Things to do for free in Lymington and the New Forest.
There are plenty of fun free (or almost free) activities in the local area
We all need things to get the children out and about which aren't going to break the bank. Here are a few ideas of things to do... if you know of any other great things to do for free, do let us know and we'll add them in!
1) Try Lymington's new skate park!
It's open, it's free to use and by all accounts it's awesome! Grab your skateboard and off you go! Woodside Park.
2) Find the Fey of Woodside
Whilst at Woodside Park, younger children will love the Woodside Fairy Trail around the gardens. Follow the enchanting trail to find where 'The Fey of Woodside' dwell. Pick up a trail of your own at St Barbe Museum Tourist Information Point.
3) Get fit for free in Lymington!
Every Saturday, join the Park Run at Woodside. Meet at the Sports Pavillion at 9am - you will need to register (free of charge) online beforehand and bring your barcode with you. Find out more here.
Also at Woodside is the new Outdoor Gym and two Table Tennis Tables (bring your own paddles and balls), alongside the Tennis Courts (bring your own racquets and balls) - free for all to use.
4) Enjoy a challenge beside the river!
Bring your own chess pieces or draughts pieces to Bath Road park and play a game on the new chess table. Work out your mind in beautiful surroundings!
5) Historic Lymington Town Trails
Three walks around town are detailed in a handy guide, also available at information points around town. The walks give an insight into Lymington so that both tourists and residents can appreciate the history and development of the town. Approximate duration of each walk: red route 1 hour, blue route 1.5 hours, green route 2 hours.
6) Wild Wednesdays at the Reptile Centre
It's Wild Wednesday at the New Forest Reptile Centre every Wednesday throughout the school summer holidays, with fun activities for the whole family. Quiz trail and ‘making’ activities for children. Come and see the ‘live’ bird on the nest and the reptiles and amphibians. Wear suitable outdoor clothing and footwear. Booking is not required for this event.
NB: The New Forest Reptile Centre is closed from October to March.
7) Find the Oldest Oak Tree in the New Forest
Visit Knightwood Oak, the largest oak in the New Forest, at 7.4m girth, and surely one of the oldest. It is still going strong today and is a spectacular example of the ancient art of 'pollarding', the traditional way of harvesting wood without killing the tree. A shady spot to bring a picnic, 'get away from it all' and try to imagine what it would have been like over 400 years ago when this tree began to grow. Download a podcast for your MP3.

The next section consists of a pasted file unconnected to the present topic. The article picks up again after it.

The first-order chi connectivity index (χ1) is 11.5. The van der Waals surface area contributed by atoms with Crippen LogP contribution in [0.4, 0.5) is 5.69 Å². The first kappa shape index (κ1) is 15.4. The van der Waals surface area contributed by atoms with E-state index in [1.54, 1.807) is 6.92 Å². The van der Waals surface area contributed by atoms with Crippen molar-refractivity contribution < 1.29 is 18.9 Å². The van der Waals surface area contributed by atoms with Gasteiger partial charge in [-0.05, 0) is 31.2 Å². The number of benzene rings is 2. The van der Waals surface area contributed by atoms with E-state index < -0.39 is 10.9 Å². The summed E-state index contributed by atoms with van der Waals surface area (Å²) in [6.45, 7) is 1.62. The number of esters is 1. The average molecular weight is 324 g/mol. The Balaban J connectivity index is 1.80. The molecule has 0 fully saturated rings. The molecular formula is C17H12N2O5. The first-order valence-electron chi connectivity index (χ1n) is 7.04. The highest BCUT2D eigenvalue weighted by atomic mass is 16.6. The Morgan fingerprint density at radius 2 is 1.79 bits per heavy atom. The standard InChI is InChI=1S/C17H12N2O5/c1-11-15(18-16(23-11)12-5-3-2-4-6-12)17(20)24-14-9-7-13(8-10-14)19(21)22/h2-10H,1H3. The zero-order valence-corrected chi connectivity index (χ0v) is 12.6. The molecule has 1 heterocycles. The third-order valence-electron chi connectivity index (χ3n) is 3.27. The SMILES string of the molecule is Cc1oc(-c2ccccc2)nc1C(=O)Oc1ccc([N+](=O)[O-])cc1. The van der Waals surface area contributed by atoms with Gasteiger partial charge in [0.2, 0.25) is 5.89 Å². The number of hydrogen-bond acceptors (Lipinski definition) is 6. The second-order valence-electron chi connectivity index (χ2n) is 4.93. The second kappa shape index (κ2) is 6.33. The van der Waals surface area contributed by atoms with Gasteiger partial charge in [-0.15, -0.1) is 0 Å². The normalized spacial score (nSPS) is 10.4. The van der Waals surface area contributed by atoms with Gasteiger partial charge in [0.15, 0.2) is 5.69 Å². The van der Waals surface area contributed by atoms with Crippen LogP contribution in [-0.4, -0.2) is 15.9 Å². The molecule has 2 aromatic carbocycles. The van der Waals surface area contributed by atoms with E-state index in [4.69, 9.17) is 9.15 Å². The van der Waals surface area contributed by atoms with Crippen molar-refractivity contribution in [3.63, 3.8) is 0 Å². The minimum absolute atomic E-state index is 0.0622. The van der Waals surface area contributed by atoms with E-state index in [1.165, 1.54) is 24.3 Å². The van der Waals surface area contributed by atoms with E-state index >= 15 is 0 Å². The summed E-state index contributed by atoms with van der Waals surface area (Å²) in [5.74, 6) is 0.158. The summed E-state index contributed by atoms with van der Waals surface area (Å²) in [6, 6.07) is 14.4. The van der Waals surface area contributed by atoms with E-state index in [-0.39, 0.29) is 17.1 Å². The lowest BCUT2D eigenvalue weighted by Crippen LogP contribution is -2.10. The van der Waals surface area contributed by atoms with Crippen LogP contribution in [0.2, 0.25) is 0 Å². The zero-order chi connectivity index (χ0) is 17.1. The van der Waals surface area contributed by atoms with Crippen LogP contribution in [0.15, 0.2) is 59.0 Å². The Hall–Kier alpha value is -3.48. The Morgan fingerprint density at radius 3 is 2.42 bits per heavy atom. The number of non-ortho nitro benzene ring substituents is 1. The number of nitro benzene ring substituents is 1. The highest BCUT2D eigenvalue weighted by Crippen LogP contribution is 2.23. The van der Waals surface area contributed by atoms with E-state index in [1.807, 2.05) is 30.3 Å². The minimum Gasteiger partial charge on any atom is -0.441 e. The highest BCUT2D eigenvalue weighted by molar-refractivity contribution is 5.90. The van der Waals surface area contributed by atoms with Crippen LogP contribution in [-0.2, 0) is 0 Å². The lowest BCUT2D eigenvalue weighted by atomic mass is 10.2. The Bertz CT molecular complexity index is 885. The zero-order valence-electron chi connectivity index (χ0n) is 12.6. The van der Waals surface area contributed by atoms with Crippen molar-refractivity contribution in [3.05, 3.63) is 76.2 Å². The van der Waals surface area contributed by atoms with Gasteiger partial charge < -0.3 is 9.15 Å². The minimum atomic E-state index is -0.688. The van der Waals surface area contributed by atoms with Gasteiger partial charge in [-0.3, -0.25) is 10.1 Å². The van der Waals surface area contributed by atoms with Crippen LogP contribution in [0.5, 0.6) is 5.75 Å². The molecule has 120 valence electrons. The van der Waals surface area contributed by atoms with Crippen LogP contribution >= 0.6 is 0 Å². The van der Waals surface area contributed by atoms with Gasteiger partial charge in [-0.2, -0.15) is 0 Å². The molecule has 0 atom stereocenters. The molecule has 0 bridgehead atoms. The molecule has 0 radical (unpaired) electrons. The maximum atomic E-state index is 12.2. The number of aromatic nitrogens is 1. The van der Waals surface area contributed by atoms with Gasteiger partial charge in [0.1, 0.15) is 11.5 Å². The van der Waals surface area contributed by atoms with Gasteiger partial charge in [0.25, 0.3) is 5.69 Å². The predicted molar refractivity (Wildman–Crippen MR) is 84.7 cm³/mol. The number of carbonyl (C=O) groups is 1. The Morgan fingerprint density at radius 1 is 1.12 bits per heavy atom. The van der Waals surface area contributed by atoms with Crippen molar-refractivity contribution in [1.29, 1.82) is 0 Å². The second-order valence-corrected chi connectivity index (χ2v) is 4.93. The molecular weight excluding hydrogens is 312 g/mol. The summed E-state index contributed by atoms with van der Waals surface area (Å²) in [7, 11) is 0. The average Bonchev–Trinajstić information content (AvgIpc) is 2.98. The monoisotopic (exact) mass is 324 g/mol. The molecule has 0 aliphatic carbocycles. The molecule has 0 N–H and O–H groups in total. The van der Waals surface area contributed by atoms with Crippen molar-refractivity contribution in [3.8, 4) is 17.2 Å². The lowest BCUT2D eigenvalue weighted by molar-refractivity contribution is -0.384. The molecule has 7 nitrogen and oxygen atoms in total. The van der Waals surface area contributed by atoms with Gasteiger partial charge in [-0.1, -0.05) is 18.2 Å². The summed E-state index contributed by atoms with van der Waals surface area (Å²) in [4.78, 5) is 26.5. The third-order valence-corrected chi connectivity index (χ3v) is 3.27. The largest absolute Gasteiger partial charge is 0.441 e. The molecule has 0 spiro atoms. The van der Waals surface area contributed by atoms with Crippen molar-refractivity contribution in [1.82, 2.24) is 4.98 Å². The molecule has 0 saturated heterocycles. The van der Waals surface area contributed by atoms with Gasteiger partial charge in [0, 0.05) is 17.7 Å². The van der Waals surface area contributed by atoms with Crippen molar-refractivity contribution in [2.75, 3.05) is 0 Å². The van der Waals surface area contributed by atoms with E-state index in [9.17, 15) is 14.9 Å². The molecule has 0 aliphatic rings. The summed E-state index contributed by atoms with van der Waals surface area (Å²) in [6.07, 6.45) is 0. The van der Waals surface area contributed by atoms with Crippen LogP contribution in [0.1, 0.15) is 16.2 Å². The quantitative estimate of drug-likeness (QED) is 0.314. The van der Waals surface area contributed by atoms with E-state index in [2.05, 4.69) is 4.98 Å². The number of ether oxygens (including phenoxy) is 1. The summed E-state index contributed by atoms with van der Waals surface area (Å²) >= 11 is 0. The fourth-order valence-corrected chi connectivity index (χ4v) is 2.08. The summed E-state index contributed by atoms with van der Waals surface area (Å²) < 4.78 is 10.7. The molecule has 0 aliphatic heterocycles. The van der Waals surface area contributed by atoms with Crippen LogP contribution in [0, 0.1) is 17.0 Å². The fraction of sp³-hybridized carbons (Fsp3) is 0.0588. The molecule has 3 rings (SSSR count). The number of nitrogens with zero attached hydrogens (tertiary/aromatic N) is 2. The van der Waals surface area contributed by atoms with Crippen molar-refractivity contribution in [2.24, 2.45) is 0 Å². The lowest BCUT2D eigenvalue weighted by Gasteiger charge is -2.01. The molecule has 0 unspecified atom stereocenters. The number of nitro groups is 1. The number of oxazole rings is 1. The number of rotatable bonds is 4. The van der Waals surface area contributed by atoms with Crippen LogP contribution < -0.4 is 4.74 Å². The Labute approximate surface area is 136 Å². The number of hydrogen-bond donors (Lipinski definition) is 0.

8) Walk and learn with a New Forest Ranger
Bring the family and join a Volunteer Ranger on short guided walk. Learn about the New Forest and what makes it so special. Every Sunday over the summer holidays, Rock Up and Explorer. There are also Meet the Ranger sessions on particular subjects, such as New Forest Ponies and Timber. Take a look at our Events Calendar for the latest New Forest trails and events happening over the holidays.
9) Explore the New Forest on bicycles
From the wobbly beginner to the experienced off-roader, the New Forest has plenty of space for everyone who wants to ride. Cycling in the New Forest is ideal for families wanting safe off-road and gentle cycle routes. New Forest cycling is available all year round and is the perfect way to take in the different seasons from spring with the bluebells and baby animals, summer with the new foals, autumn with the beautiful golden leaves and winter with crisp frosty mornings ideal for cycling on our gravel tracks. Download a FREE map of cycle routes in the New Forest.
10) Discover the Lymington to Keyhaven Nature Reserve
Once an industrious area for harvesting salt, the nature reserve covers nearly 200 Ha (500 acres) between the mouth of the Lymington river and the village of Keyhaven and offers great walks along the Solent Way (often referred to as the sea wall). There are great views of the marshes and their wildlife from the Solent Way which runs the length of the reserve. There are also several attractive circular walks on local footpaths which cross the area. The reserve is open every day of the year for quiet informal recreation on designated paths and tracks. An information guide is available at the St Barbe Information Point. Find out more about the Lymington to Keyhaven Nature Reserve here.